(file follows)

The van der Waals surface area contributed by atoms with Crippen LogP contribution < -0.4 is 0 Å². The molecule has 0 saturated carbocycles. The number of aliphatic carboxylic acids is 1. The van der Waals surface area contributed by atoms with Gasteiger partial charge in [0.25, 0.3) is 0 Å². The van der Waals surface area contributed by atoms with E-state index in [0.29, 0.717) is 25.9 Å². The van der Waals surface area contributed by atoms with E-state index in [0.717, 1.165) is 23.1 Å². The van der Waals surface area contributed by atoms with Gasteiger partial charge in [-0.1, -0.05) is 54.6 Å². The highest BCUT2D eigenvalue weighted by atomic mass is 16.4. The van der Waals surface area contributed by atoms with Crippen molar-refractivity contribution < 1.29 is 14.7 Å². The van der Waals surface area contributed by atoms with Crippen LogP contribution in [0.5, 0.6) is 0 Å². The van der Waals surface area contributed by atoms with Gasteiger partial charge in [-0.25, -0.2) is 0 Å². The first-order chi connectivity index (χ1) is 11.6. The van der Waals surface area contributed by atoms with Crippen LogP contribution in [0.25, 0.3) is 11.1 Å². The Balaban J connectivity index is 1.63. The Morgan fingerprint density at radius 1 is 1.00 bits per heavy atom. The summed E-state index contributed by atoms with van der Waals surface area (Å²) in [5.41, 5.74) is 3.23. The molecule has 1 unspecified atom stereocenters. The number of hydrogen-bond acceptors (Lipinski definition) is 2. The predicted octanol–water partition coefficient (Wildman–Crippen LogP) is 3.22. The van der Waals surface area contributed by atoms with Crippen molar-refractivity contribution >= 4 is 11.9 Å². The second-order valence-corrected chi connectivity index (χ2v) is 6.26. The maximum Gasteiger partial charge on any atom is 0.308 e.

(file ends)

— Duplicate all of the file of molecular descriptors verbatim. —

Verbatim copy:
The van der Waals surface area contributed by atoms with Crippen LogP contribution < -0.4 is 0 Å². The molecule has 0 saturated carbocycles. The number of aliphatic carboxylic acids is 1. The van der Waals surface area contributed by atoms with Gasteiger partial charge in [0.25, 0.3) is 0 Å². The van der Waals surface area contributed by atoms with E-state index in [0.29, 0.717) is 25.9 Å². The van der Waals surface area contributed by atoms with E-state index in [0.717, 1.165) is 23.1 Å². The van der Waals surface area contributed by atoms with Gasteiger partial charge in [-0.1, -0.05) is 54.6 Å². The highest BCUT2D eigenvalue weighted by atomic mass is 16.4. The van der Waals surface area contributed by atoms with Crippen molar-refractivity contribution < 1.29 is 14.7 Å². The van der Waals surface area contributed by atoms with Crippen LogP contribution in [0.5, 0.6) is 0 Å². The van der Waals surface area contributed by atoms with Gasteiger partial charge in [-0.25, -0.2) is 0 Å². The first-order chi connectivity index (χ1) is 11.6. The van der Waals surface area contributed by atoms with Crippen LogP contribution in [0.25, 0.3) is 11.1 Å². The Balaban J connectivity index is 1.63. The Morgan fingerprint density at radius 1 is 1.00 bits per heavy atom. The summed E-state index contributed by atoms with van der Waals surface area (Å²) in [5.41, 5.74) is 3.23. The molecule has 1 unspecified atom stereocenters. The number of hydrogen-bond acceptors (Lipinski definition) is 2. The predicted octanol–water partition coefficient (Wildman–Crippen LogP) is 3.22. The van der Waals surface area contributed by atoms with Crippen molar-refractivity contribution >= 4 is 11.9 Å². The second-order valence-corrected chi connectivity index (χ2v) is 6.26. The maximum Gasteiger partial charge on any atom is 0.308 e.